The behaviour of long-extinct animals remains an area of major public and scientific interest – the great perennial problem being that we’re always massively constrained, if not crippled, by a frustrating lack of data. Think of all the things we want to know, versus the things that we actually do know. In a paper recently [...]

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Tetrapod Zoology

Flight of the Microraptor

Our Microraptor in picturesque settings. The hindlimbs are shown here in near-maximum sprawl. Photo from Dyke et al. (2013).

Some weeks ago now, myself and a team of colleagues (Gareth Dyke, Roeland de Kat, Colin Palmer, Jacques Van der Kindere and Bharathram Ganapathisubramani) – all of whom are based at the University of Southampton – published the results (in Nature Communications) of our study on the aerodynamic performance of Microraptor, a small, long-winged dromaeosaurid [...]

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Tetrapod Zoology

Coelophysoid theropods 101

Thorax of one of the famous AMNH Coelophysis specimens that has a crocodylomorph (NOT a juvenile Coelophysis) preserved within. Neck at top of image, left forelimb projecting to left. Image by smokeybjb, licensed under Creative Commons Attribution-Share Alike 3.0 Unported license.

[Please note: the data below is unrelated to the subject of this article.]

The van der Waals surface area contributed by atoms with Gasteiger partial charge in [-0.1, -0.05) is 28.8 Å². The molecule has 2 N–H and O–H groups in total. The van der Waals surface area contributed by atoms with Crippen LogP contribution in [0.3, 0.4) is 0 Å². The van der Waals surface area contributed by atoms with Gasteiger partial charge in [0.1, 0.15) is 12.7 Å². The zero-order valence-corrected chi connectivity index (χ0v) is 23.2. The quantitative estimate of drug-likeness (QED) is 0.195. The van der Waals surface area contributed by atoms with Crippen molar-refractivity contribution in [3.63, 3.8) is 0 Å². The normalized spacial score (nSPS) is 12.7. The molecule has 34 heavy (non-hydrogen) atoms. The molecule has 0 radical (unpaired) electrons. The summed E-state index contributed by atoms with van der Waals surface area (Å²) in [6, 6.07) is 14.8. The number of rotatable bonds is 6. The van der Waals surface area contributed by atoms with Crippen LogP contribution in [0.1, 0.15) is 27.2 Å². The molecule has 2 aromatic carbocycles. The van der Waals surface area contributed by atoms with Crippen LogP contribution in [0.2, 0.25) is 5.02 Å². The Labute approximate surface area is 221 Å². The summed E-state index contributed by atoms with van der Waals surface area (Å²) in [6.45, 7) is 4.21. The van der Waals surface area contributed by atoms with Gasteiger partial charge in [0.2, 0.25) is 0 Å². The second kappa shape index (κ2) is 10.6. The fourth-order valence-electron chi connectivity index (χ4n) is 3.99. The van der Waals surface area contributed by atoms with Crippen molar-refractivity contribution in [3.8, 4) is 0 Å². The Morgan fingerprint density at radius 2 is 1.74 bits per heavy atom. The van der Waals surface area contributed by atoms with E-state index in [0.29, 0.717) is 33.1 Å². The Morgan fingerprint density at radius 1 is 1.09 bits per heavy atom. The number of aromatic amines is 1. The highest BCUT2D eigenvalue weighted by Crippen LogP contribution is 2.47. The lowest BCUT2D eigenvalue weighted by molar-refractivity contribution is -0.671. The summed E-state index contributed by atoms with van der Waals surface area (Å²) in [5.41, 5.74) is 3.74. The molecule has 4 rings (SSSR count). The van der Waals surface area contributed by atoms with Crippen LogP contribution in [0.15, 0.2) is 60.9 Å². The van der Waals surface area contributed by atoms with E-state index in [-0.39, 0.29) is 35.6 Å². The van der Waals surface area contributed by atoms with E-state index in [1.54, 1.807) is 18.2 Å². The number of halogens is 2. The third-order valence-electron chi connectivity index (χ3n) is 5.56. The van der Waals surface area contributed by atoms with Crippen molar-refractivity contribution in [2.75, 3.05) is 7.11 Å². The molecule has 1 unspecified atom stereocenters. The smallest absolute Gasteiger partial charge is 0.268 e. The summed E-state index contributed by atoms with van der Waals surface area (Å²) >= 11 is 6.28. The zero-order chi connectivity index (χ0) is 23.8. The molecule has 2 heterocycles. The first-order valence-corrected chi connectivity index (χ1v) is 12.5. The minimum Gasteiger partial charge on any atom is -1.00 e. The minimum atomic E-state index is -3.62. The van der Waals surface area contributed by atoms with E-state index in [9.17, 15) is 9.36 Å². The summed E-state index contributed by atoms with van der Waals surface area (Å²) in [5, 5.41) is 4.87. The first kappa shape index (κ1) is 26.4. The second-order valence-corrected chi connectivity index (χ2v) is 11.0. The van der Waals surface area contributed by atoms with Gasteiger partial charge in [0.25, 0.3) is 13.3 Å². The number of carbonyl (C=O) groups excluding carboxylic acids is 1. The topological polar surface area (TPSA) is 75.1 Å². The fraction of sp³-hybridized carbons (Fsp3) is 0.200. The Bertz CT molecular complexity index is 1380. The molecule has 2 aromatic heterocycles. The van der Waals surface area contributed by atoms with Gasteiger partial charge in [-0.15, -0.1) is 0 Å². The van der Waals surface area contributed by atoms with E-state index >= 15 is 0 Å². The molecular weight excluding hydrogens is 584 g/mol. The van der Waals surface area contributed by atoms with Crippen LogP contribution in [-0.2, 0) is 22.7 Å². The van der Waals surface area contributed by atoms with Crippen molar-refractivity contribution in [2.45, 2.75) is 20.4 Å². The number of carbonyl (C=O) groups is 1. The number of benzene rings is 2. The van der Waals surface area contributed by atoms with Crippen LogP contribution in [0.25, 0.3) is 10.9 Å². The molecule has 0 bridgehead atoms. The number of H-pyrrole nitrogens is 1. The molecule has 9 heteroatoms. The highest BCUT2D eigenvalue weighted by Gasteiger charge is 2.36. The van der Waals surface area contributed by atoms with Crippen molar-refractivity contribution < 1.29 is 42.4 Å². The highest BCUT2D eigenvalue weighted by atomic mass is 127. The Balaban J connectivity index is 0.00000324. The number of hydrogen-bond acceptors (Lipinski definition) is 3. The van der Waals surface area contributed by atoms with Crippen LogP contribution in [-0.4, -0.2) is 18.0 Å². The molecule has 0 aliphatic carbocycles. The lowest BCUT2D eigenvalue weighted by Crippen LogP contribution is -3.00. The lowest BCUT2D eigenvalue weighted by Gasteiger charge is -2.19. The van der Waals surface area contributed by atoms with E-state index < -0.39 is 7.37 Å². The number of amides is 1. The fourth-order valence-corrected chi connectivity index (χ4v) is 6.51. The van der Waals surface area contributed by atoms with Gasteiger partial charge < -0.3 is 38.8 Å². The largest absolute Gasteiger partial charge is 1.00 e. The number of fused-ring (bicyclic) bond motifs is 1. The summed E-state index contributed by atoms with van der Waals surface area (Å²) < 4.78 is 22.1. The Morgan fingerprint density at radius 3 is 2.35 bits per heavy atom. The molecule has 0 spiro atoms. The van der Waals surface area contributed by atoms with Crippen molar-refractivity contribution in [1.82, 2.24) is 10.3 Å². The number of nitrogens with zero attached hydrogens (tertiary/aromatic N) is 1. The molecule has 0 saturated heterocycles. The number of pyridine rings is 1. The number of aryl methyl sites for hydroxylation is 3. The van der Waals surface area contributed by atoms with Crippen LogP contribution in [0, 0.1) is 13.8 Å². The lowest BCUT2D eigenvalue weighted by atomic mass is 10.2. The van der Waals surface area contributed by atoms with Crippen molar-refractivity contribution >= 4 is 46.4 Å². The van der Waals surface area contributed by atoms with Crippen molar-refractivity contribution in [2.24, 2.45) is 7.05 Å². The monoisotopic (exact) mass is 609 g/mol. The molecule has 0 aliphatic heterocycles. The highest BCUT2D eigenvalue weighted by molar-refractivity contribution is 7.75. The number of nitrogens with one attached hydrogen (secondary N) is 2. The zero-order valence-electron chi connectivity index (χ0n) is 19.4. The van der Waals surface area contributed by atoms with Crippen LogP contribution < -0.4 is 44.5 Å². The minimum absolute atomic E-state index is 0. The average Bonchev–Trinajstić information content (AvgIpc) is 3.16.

Due to the usual frustrating inability of being unable to finish any of the in-prep Tet Zoo articles (and… I’ve been away), I give you the following short article. Coelophysoids are best known for Coelophysis from the Upper Triassic of the USA; extremely similar (perhaps congeneric) forms are known from the Lower Jurassic of Zimbabwe, [...]

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Tetrapod Zoology

All Your Yesterdays, our new book

All Your Yesterdays is here. The cover art (featuring juvenile troodontids) is by Alvaro Rozalen.

Last year, John Conway, Memo Kosemen and myself published All Yesterdays (it also features skeletal reconstructions by the brilliant Scott Hartman), a book that focused specifically on the more speculative aspects of palaeoart: follow the links below for more on this project. If you liked All Yesterdays, you’ll be pleased to hear that there’s a sequel, [...]

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Tetrapod Zoology

The Jehol-Wealden International Conference, 2013

Jehol-Wealden-2013-banner-600-px-tiny-Sept-2013

This Friday and Saturday (20th and 21st September, 2013), the National Oceanography Centre, University of Southampton, is hosting the Jehol-Wealden International Conference. This event – titled Celebrating Dinosaur Island – features an impressive list of talks and events relating to the Lower Cretaceous biota of Europe and Asia. More info (and booking advice) here. Items [...]

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Tetrapod Zoology

21st Century Dinosaur Revolution

Primary achievement of the 21st Century: MEMES. This from John Conway's series on Hypsilophodon.

A recent tour of the Natural History Museum (London) bookshop reminded me that my 2009 book, The Great Dinosaur Discoveries (A & C Black in the UK, University of California Press in the USA), is still on sale and in demand. Buy it here on amazon and here on amazon.co.uk. Thoughts on this book (including [...]